ICE moves to silence detention center volunteer visitors

By | November 6th, 2018|Immigration, Police & Community|

Immigration officials have stopped allowing a volunteer group to visit people at Otay Mesa Detention Center unless its members agreed not to talk with the media or other groups about conditions inside.

Immigration and Customs Enforcement said members of Souls Offering Loving and

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U.S. Law Enforcement Failed to See the Threat of White Nationalism. Now They Don’t Know How to Stop It.
(Story quotes CAHRO’s Brian Levin)

By | November 5th, 2018|Extremism, Hate Crimes, Intergroup Relations, Police & Community|

The first indication to Lt. Dan Stout that law enforcement’s handling of white supremacy was broken came in September 2017, as he was sitting in an emergency-operations center in Gainesville, Fla., preparing for the onslaught of Hurricane Irma and watching what felt like his thousandth YouTube video of the recent violence

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(Story quotes CAHRO’s Brian Levin)

Both Sides at Harvard Trial Agree on One Thing: ‘The Wolf of Racial Bias’ Is at the Door

By | November 5th, 2018|Education, Intergroup Relations|

On the 15th day of the proceedings, a crowd poured into the John Joseph Moakley Courthouse. Eager spectators took an elevator to the fifth floor, walked down a hallway, and pushed through the creaky wooden doors of Courtroom 17. By 9:15 a.m., the last seat was taken. The long trial would soon end.

Harvard University. Students

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WHY DO WE EXPECT VICTIMS OF RACISM TO FORGIVE?

By | November 2nd, 2018|Intergroup Relations|

In America, we seem to have a limitless fascination with watching miserable people forgive their oppressors: We fetishize endurance, the survival of injustice. When I see this fascination trained on marginalized people who have survived violence enacted on them by someone in power, I often wonder what the point is. When the grieving survivors

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Less Accessible, Less Affordable

By | October 31st, 2018|Education|

A growing number of public universities are becoming less affordable and accessible for low-income students and people of color, according to two new reports released today.

In its report, New America found that more than half of the 600 public universities it examined expect the neediest first-year students to pay more than $10,000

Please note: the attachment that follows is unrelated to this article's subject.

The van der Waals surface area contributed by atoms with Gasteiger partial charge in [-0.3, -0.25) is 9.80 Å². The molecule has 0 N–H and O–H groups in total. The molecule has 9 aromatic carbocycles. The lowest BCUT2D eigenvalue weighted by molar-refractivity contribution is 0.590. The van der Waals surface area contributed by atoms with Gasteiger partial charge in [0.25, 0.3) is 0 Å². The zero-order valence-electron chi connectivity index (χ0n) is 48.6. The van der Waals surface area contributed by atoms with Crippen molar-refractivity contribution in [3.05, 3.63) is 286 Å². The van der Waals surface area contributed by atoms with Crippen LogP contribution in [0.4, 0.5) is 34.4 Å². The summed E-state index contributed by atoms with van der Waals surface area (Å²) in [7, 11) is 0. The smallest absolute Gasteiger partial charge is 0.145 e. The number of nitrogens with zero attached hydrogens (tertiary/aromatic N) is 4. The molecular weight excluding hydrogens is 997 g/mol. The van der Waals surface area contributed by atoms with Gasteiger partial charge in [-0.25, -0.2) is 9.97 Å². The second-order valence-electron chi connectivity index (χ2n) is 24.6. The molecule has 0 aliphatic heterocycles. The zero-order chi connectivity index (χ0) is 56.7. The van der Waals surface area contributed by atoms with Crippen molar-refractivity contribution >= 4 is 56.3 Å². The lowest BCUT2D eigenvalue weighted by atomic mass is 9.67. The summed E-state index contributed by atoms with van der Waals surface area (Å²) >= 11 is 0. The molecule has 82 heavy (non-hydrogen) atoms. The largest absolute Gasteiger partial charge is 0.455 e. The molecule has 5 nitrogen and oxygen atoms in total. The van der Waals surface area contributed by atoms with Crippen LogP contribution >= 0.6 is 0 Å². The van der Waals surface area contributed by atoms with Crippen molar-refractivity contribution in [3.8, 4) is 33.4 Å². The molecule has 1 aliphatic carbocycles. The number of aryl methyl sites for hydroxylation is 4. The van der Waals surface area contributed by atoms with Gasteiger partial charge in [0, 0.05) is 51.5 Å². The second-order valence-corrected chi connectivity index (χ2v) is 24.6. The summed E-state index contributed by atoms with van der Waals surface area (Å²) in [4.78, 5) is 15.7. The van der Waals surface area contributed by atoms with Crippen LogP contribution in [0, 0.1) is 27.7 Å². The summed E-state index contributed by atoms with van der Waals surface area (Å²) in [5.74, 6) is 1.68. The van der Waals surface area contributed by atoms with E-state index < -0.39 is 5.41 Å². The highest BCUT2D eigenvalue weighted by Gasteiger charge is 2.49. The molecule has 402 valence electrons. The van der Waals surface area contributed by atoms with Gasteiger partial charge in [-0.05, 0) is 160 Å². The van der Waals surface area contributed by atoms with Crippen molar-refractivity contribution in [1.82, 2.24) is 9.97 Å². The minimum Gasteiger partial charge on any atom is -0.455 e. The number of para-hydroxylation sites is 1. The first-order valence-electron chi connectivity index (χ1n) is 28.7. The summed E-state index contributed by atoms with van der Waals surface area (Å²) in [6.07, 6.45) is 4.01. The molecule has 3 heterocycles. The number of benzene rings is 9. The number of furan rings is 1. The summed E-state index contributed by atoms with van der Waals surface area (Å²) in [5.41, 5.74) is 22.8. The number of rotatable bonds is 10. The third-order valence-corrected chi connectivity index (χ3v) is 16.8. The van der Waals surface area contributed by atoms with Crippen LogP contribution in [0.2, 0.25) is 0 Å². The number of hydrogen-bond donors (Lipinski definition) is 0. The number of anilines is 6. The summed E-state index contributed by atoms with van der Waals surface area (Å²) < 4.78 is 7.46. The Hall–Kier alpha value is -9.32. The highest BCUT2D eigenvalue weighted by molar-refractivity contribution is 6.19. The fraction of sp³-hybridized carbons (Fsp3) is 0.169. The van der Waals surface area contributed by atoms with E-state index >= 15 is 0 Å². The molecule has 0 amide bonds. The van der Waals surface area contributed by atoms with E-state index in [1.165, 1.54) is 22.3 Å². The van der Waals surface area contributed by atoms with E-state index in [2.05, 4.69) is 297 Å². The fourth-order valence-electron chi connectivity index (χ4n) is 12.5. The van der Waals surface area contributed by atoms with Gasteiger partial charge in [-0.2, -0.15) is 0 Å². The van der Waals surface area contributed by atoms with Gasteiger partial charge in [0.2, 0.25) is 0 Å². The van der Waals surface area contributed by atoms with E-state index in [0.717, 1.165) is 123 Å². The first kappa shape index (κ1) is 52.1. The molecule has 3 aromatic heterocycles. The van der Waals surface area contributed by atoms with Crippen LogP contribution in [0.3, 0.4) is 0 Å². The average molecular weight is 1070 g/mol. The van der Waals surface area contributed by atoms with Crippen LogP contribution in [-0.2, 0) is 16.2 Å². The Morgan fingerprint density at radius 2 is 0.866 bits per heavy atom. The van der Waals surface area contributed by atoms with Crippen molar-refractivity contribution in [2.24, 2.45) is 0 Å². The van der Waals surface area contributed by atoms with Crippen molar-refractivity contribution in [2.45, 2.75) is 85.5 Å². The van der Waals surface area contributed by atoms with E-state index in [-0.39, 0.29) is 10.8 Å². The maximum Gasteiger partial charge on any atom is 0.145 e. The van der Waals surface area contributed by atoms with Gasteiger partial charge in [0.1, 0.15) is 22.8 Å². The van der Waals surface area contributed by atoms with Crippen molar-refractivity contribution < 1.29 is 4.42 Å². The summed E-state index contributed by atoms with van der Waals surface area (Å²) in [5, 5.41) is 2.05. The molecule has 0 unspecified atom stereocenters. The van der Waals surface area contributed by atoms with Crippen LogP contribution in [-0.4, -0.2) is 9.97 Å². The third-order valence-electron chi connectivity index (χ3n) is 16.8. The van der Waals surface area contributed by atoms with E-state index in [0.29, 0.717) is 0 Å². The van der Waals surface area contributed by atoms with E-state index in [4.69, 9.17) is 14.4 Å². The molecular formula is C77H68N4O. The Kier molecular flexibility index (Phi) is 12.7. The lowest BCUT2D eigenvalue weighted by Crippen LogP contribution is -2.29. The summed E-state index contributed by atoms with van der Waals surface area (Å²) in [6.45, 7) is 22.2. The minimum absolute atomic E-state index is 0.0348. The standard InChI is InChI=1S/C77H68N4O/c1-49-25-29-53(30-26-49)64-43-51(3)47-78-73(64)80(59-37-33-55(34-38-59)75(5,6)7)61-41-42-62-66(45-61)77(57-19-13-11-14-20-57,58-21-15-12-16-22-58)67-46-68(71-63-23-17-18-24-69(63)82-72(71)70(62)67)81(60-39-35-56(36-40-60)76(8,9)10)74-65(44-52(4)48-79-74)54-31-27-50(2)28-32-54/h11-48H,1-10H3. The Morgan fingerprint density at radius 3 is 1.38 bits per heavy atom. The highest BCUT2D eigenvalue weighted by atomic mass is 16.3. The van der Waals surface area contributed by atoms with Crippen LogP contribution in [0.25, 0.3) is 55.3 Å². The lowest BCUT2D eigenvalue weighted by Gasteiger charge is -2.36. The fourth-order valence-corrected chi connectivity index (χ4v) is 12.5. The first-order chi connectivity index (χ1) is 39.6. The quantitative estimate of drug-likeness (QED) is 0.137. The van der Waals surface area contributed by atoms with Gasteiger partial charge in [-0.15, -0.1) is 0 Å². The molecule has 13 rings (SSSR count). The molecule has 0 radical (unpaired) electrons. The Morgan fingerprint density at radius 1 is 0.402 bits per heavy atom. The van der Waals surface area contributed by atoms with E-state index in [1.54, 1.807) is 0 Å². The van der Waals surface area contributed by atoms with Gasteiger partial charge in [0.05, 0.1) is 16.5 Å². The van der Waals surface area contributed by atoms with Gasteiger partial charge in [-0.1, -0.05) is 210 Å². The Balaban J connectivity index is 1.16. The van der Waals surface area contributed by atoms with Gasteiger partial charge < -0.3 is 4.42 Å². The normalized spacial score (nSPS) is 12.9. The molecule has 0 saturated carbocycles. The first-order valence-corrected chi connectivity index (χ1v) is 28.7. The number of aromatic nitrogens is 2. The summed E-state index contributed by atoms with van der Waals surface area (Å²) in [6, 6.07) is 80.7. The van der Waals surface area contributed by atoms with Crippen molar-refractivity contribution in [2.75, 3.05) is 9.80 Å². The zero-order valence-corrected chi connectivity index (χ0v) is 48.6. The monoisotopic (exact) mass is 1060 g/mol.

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WHAT WOULD ENDING BIRTHRIGHT CITIZENSHIP MEAN FOR THE UNITED STATES?

By | October 31st, 2018|Immigration, Intergroup Relations|

This week, reports surfaced that President Donald Trump would attempt to end birthright citizenship with an executive order. If the president makes good on this campaign promise, a fight over the Fourteenth Amendment—ensuring citizenship for “all persons born or naturalized in the United States”—would surely follow. We’re the only country in the world where a

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Right-wing groups are recruiting students to target teachers

By | October 30th, 2018|Education, Extremism, Hate Crimes, Intergroup Relations|

When the threatening letters started to arrive, Albert Ponce stopped letting his daughter touch the mail.

Ponce, a political science professor at Diablo Valley College in the San Francisco Bay Area, and his wife didn’t know how to explain to their 9-year-old that her father was receiving death threats. “Only Mom and Dad can touch the

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‘There Is Still So Much Evil’: Growing Anti-Semitism Stuns American Jews

By | October 29th, 2018|Immigration, Intergroup Relations|

Until recent years, many Jews in America believed that the worst of anti-Semitism was over there, in Europe, a vestige of the old country.

American Jews were welcome in universities, country clubs and corporate boards that once excluded their grandparents. They married non-Jews, moved into mixed neighborhoods and by 2000,

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Racism can harm children as young as 7, UC Riverside study confirms

By | October 29th, 2018|Intergroup Relations|

Children as young as 7 are sensitive to discrimination and can suffer from its impact, a UC Riverside study has found.

Previous studies have shown children that young can identify racism, but the study from UCR psychology professor Tuppett Yates and Clark University assistant psychology professor Ana Marcelo is the first to examine the impacts on

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